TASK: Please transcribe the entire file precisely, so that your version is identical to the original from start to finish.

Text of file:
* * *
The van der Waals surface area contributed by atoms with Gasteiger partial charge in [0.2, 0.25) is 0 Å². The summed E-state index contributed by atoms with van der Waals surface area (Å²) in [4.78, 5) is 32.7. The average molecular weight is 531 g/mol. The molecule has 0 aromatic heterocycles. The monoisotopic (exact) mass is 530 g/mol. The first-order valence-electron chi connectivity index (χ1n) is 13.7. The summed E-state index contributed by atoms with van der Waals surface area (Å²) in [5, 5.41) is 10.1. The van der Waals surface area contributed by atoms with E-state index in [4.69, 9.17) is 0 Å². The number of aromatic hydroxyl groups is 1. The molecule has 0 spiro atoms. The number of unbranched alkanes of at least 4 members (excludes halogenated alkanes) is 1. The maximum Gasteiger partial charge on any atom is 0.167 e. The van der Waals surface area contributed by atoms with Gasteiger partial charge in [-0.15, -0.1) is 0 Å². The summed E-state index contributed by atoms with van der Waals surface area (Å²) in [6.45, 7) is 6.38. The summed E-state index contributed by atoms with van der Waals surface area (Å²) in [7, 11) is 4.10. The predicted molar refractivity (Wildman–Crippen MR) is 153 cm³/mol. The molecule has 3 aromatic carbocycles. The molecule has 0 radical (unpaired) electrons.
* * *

The van der Waals surface area contributed by atoms with Gasteiger partial charge in [0.2, 0.25) is 0 Å². The summed E-state index contributed by atoms with van der Waals surface area (Å²) in [4.78, 5) is 32.7. The average molecular weight is 531 g/mol. The molecule has 0 aromatic heterocycles. The monoisotopic (exact) mass is 530 g/mol. The first-order valence-electron chi connectivity index (χ1n) is 13.7. The summed E-state index contributed by atoms with van der Waals surface area (Å²) in [5, 5.41) is 10.1. The van der Waals surface area contributed by atoms with E-state index in [4.69, 9.17) is 0 Å². The number of aromatic hydroxyl groups is 1. The molecule has 0 spiro atoms. The number of unbranched alkanes of at least 4 members (excludes halogenated alkanes) is 1. The maximum Gasteiger partial charge on any atom is 0.167 e. The van der Waals surface area contributed by atoms with Gasteiger partial charge in [-0.15, -0.1) is 0 Å². The summed E-state index contributed by atoms with van der Waals surface area (Å²) in [6.45, 7) is 6.38. The summed E-state index contributed by atoms with van der Waals surface area (Å²) in [7, 11) is 4.10. The predicted molar refractivity (Wildman–Crippen MR) is 153 cm³/mol. The molecule has 3 aromatic carbocycles. The molecule has 0 radical (unpaired) electrons.